Daisy: “I have always appreciated every country I have lived in, but I got to say that I really love Malaysia.” (photos courtesy of Sammie Tan).
They say necessity is the mother of invention and so it was for former investment banker Daisy Ng, a mother of two, who runs her own successful preschool because she couldn’t find one that was suitable for her kids.
Daisy hails from Singapore but has lived in other countries. She moved to Kuala Lumpur a few years ago.
“I have always appreciated every country I have lived in, but I got to say that I really love Malaysia,” she says. “Malaysia offers more diversity and people embrace cultural differences. I think this broader perspective fosters creativity. People are less predictable and I find that refreshing.”
With her investment banking experience in London and Hong Kong, it was not difficult for Daisy to get a similar job here. What she found difficult was finding a suitable nursery for her kids. “I didn’t like the assembly-line approach to caring for children,” she recalls.
So, she decided to open her own centre. As it turns out, she was qualified to do so, although opening a preschool was never part of her plans. Shortly after she got pregnant with her first child, she enrolled for a Diploma in Early Childhood Education (Montessori) and went on to get a certification to be a health coach, specialising in family nutrition and prenatal wellness.
“I wasn’t deliberately preparing for entry into the preschool business,” says Daisy (pic). “I was simply preparing myself for motherhood. It so happens that these were prerequisites to become a licensed preschool operator in Malaysia.”
Her first foray into this field was by signing up as a master franchisee for a Singapore-based baby gym which had a sound reputation for its child enrichment programmes. It did well and within six months, her business broke even.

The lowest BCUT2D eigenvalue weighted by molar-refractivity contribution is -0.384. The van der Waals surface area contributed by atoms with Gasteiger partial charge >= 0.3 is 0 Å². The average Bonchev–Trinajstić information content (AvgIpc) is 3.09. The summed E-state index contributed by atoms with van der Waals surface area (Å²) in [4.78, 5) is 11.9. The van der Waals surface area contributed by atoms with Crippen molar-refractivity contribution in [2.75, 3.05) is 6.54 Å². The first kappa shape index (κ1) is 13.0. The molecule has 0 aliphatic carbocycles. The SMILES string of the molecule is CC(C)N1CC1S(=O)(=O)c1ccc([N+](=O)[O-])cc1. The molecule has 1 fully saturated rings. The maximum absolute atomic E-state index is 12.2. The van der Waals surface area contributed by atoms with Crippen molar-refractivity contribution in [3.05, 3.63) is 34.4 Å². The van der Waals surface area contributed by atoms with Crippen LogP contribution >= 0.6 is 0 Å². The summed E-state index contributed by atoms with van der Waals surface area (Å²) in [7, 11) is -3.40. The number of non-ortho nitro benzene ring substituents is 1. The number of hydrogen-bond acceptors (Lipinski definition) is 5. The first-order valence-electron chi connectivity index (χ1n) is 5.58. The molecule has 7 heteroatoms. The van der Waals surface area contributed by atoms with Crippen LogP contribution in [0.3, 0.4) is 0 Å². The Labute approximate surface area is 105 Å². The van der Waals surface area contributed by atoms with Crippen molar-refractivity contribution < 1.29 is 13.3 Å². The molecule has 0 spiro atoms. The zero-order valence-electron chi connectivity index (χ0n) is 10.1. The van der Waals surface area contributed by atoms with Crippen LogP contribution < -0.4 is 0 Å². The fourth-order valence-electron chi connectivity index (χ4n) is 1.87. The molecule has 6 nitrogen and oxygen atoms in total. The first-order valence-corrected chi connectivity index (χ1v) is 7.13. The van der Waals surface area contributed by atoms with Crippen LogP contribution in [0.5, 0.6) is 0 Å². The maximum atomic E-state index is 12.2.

The gym became so popular that franchising requests came pouring in. While most master franchisees would love that, for Daisy, it was actually a burden. “The HQ (in Singapore) wanted us to sign on as many franchisees as possible but that didn’t sit right with me,” says Daisy, who preferred to take her time to vet the candidates and choose the right ones.
The need to meet certain growth targets and to be accountable for compliance amongst franchisees was something Daisy did not want to deal with, especially since she had just had her second child at the time.
So, she exited the franchising business and decided to start her own preschool called Trinity Kids Malaysia.
Of course starting a business from scratch was a lot more challenging than franchising. But instead of relying on consultants or checking out what her competitors were up to, she simply asked herself: “What would I want for my own child?”
The answers she came up with became her checklist for building up her school. Her experience in investment banking also helped in an unexpected way.
“I was working in London and we found that there was plenty of interest in Asia but we weren’t closing any deals,” she recalls. Daisy’s manager tasked her with marketing in Asia and she quickly found out that being knowledgeable about the business was not enough. It was also crucial to know the local languages and cultures, as well as being able to build goodwill and foster relationships.
That experience has helped shape the philosophy of Trinity Kids. “I want to provide a rigorous multi-lingual foundation while allowing a degree of freedom for individualism,” she says. “I want to provide plenty of stimulation and challenges beyond textbooks that will enable our children to be resourceful and think outside the box.”
Daisy finds fulfilment in what she’s doing although she does find it challenging being a mumpreneur. “As my children are young, this limits how much I can work in a day or how fast I am able to grow the business,” she says. “But at the end of the day, being a mumpreneur means being a mother first and an entrepreneur second. This serves as my guiding light and has always been since day one.”
Oon Yeoh is a new media consultant.